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Suberoyl bis-hydroxamic acid reactivates Kaposi’s sarcoma-associated herpesvirus through histone acetylation and induces apoptosis in lymphoma cells

By Shun Iida, Sohtaro Mine, Keiji Ueda, Tadaki Suzuki, Hideki Hasegawa, Harutaka Katano

Posted 10 Sep 2020
bioRxiv DOI: 10.1101/2020.09.08.288837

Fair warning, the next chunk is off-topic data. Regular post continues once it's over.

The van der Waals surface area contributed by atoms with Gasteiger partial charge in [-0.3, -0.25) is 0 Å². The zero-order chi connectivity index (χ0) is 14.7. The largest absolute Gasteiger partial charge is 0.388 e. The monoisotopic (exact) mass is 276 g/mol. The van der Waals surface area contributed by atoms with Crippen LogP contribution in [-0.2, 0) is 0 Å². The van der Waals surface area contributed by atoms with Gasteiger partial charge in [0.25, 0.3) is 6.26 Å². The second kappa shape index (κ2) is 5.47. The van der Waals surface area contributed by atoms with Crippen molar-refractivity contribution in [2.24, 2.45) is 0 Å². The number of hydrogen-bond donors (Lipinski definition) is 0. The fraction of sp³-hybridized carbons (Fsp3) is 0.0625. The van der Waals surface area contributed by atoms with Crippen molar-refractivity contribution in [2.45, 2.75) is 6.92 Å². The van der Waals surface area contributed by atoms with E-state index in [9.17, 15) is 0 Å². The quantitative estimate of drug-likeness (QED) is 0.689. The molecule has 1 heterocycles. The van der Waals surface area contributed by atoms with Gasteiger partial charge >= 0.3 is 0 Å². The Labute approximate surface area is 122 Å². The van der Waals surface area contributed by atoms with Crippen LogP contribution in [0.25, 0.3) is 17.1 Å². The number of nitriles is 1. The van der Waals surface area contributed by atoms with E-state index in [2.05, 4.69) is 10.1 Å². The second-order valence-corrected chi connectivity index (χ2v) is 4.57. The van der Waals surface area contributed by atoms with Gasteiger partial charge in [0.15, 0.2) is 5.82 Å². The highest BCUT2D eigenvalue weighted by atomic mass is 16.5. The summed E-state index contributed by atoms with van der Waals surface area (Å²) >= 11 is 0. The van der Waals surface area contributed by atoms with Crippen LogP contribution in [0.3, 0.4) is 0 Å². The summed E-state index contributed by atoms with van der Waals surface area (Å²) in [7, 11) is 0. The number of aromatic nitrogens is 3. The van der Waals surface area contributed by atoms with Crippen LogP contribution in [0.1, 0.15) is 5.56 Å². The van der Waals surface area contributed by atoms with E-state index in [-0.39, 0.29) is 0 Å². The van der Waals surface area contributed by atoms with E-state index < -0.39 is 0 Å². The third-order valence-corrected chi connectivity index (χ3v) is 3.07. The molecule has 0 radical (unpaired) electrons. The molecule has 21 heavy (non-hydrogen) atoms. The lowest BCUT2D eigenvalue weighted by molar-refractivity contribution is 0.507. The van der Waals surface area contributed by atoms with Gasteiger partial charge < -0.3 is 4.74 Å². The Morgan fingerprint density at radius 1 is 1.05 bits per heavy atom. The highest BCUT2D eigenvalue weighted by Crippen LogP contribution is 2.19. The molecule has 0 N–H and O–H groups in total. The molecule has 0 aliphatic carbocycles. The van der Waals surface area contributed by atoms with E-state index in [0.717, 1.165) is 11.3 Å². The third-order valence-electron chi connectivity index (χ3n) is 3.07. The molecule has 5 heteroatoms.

Kaposi’s sarcoma-associated herpesvirus (KSHV) is an etiologic agent of Kaposi’s sarcoma as well as primary effusion lymphoma (PEL), an aggressive B-cell neoplasm which mostly arises in immunocompromised individuals. At present, there is no specific treatment available for PEL and its prognosis is poor. Lytic replication of KSHV is also associated with a subset of multicentric Castleman diseases. In this study, we found that the histone deacetylase inhibitor suberoyl bis-hydroxamic acid (SBHA) induced KSHV reactivation in PEL cells in a dose-dependent manner. Next-generation sequencing analysis showed that more than 40% of all transcripts expressed in SBHA-treated PEL cells originated from the KSHV genome compared with less than 1% in untreated cells. Chromatin immunoprecipitation assays demonstrated that SBHA induced histone acetylation targeting the promoter region of the KSHV replication and transcription activator gene. However, there was no significant change in methylation status of the promoter region of this gene. In addition to its effect of KSHV reactivation, this study revealed that SBHA induces apoptosis in PEL cells in a dose-dependent manner, inducing cleavage of caspases and expression of proapoptotic factors, including Bim and Bax. These findings suggest that SBHA reactivates KSHV from latency and induces apoptosis through the mitochondrial pathway in PEL cells. Therefore, SBHA can be considered a new tool for induction of KSHV reactivation, and could provide a novel therapeutic strategy against PEL. Importance Kaposi’s sarcoma and primary effusion lymphoma cells are latently infected with Kaposi’s sarcoma-associated herpesvirus (KSHV), whereas KSHV replication is frequently observed in multicentric Castleman disease. Although KSHV replication can be induced by some chemical reagents (e.g. 12- O -tetradecanoylphorbol-13-acetate), the mechanism of KSHV replication is not fully understood. We found that the histone deacetylase inhibitor suberoyl bis-hydroxamic acid (SBHA) induced KSHV reactivation with high efficiency, through histone acetylation in the promoter of the replication and transcription activator gene, compared with 12- O -tetradecanoylphorbol-13-acetate. SBHA also induced apoptosis through the mitochondrial pathway in KSHV-infected cells, with a lower EC50 than measured for viral reactivation. SBHA could be used in a highly efficient replication system for KSHV in vitro, and as a tool to reveal the mechanism of replication and pathogenesis of KSHV. The ability of SBHA to induce apoptosis at lower levels than needed to stimulate KSHV reactivation, indicates its therapeutic potential.

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